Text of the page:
Given those constraints, any director has to use resources skilfully, and the production by Tim Albery does that. The set is a movable one in two pieces, but they come together and apart and work from different angles, so it can evoke inside and outside, battles and bedrooms (including Cleopatra’s famous bath, in an interior that, if not a burnished throne, looks like a highly burnished boudoir).
And the design concept gives the warring nations (Romans and Egyptians) colour-coding and vivid symbolic accessories, such as the Scissorhands-style nail extensions worn by Tolomeo. Credit Leslie Travers for those effects.
The singing, which is for virtuosic performers on all sides, is what counts. Maria Sanner as Cesare (one of two trouser roles for female singers here) is at her best in the more mellow numbers, and though she can hold her own for power when placed front-of-stage, isn’t always given that advantage. James Laing is icily nasty and sustains his energy even when his voice occasionally tires.
But the star of the show in many ways is Lucie Chartin, as Cleopatra. She turns on the sex appeal so much in the first part of the story that she’s in danger of making the character a saucy little tart, but she finds real dignity and pathos later on, turning Piangeró la sorte mia, sung from floor level, into a baroque equivalent of Tosca’s Vissi d’arte, and displaying technical brilliance in her trills and leaps in Da tempeste il legno infranto, as well as a warm mezza voce elsewhere.
And matching her for subtlety is Heather Lowe, one of the Royal Northern College of Music’s best products of recent years, as Sesto. She makes as remarkable a success of it as did Kathryn Rudge, another lovely RNCM high mezzo, in the original production.
And Amy J Payne, who took the role of Cornelia on Wednesday, gave a superb performance as Cornelia, full of emotion and vivid acting ability, and with sustained quality from beginning to end. Handel’s slow, lamenting arias, with the guiding hand of conductor Christian Curnyn, have never sounded better than this.

Lucie Chartin as Cleopatra and Maria Sanner as Giulio Cesare in 
Opera North's production of Handel's opera. c Alastair Muir

Sunday, 3 November 2019

Review of BBC Philharmonic concert 2nd November 2019

Ever wondered what swarming bees, murmurations of starlings, a plague of locusts and night-time insect sounds are like when expressed in music?

Philip Grange has the answers. His Violin Concerto, given its world premiere by Carolin Widmann and the BBC Philharmonic under Ben Gernon, is explicitly about all those. The programme note spells it out: the world of swarms, flocks and plagues is mainly expressed by the orchestra through the single-movement work’s fast sections, and the night insects come into it in the context of the slower ones, where the violin has extended solos.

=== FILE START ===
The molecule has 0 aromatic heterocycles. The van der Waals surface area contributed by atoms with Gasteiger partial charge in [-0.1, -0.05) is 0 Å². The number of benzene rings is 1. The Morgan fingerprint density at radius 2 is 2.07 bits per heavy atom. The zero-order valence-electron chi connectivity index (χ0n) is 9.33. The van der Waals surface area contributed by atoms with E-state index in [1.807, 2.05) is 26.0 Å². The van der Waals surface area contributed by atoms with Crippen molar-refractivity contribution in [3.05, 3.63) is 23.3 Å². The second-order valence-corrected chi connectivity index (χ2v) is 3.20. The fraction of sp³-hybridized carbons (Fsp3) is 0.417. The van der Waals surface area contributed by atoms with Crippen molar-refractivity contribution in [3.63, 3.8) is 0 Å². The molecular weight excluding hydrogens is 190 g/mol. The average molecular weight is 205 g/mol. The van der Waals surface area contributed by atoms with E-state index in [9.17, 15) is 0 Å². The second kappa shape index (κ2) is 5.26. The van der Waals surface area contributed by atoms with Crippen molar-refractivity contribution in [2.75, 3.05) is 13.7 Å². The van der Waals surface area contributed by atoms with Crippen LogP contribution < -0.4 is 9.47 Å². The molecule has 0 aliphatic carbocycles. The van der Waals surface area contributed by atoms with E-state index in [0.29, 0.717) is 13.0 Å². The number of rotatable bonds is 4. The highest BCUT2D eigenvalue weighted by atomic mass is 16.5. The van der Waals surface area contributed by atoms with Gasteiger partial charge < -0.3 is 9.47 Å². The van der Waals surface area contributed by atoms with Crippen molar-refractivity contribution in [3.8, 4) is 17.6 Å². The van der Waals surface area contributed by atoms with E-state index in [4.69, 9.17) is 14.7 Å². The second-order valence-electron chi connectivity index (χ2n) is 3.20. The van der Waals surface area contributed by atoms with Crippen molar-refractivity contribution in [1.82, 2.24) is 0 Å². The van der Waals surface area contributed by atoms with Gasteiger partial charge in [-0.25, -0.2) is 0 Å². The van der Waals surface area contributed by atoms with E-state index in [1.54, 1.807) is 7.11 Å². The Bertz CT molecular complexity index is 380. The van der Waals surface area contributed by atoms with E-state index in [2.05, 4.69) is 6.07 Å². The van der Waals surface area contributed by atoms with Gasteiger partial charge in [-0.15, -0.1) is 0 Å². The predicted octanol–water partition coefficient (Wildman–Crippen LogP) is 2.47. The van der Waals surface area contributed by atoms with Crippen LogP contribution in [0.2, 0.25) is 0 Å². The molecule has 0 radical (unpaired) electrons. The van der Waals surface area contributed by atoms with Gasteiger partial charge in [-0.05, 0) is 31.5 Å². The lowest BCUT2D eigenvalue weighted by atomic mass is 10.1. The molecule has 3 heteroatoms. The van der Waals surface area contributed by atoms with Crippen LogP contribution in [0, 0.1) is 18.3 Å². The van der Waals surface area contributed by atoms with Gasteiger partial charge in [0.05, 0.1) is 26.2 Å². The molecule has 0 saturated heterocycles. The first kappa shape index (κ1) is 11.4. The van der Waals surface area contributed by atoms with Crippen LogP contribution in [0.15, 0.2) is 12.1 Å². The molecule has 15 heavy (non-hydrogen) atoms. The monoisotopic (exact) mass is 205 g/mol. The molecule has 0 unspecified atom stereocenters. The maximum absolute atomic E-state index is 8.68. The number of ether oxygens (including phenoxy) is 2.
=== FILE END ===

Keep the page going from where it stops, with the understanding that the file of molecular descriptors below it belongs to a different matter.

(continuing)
But there’s more. The point of these evocations of the natural world (which Philip Grange links with mammalian herds, as well) is to say something about the individual and the group – how we can think as rational individuals and at the same time find the ‘whim of the group’ counts for more. He even refers to ‘the current political landscape and the events that have led us to where we are’. I wonder if that was written on the assumption that something politically significant would have happened on 31st October last?

But back to the music. One of the more intriguing aspects of the Violin Concerto’s concept is that the solo has to struggle to emerge from the group – at times it’s quite submerged beneath the orchestral sounds, and the work ends with something very like a cadenza (briefly, but only briefly, accompanied), so that the solo finally triumphs by being completely on its own. That’s a new approach to the concerto tradition, and an effective one.

Prior to it, there are passages more akin to the old idea of ‘dialogue’ (for instance when the solo violin tries to dance, but the rest of the orchestra are too busy to join her), and the music offering soloistic display has some quite spooky noises for its accompaniment (Hallowe’en raising its baleful face again?). The sheer complication of the score makes it almost as much a concerto for orchestra as for the soloist, which may have been the intention all along.

Ben Gernon piloted the BBC Philharmonic through its complications with a sure hand, as he had for the opening piece of Stravinsky – the proto-opera/ballet/tone poem Song of the Nightingale, whose music was begun before The Firebird, completed after Petrushka, and finally launched shortly before The Rite of Spring.

No wonder it disappeared from view to some extent, and no wonder you keep hearing things that seem reminiscent of the other, more familiar, pieces. The story’s set in old China, and the musical chinoiserie (jingling percussion, pentatonic unison melodies – the usual stuff) does get a bit annoying. But it was played with considerable class, with distinctive solos from guest leader Igor Yuzefovich, principal flute Alex Jakeman and guest principal trumpet Aaron Akugbo.

(Incidentally, for observant programme readers who might have been alarmed: Peter Dixon has not retired as principal cello: Bozidar Vukotic was guesting in his place but got the wrong symbol attached to his name).

The second half of the concert was Tchaikovsky’s Symphony no. 1 (‘Winter Daydreams’). Gernon brought bold, emphatic style to the build-up of its opening movement, with eloquent pauses and springy rhythms, and there were surprises later on as well: a fierce and exciting development section of that Allegro, and a great island of sound in the unison horns’ theme in the Andante cantabile. The scherzo had something of the sort of delicacy a Mendelssohn scherzo should have; and the finale, setting a frenetic pace for Allegro moderato but gaining considerable weight by the end, was hugely enjoyable if a bit scrambly. I always enjoy Ben Gernon’s fresh takes on the warhorses, and this was no exception.

Carolin Widmann (left) and Ben Gernon with the BBC Philharmonic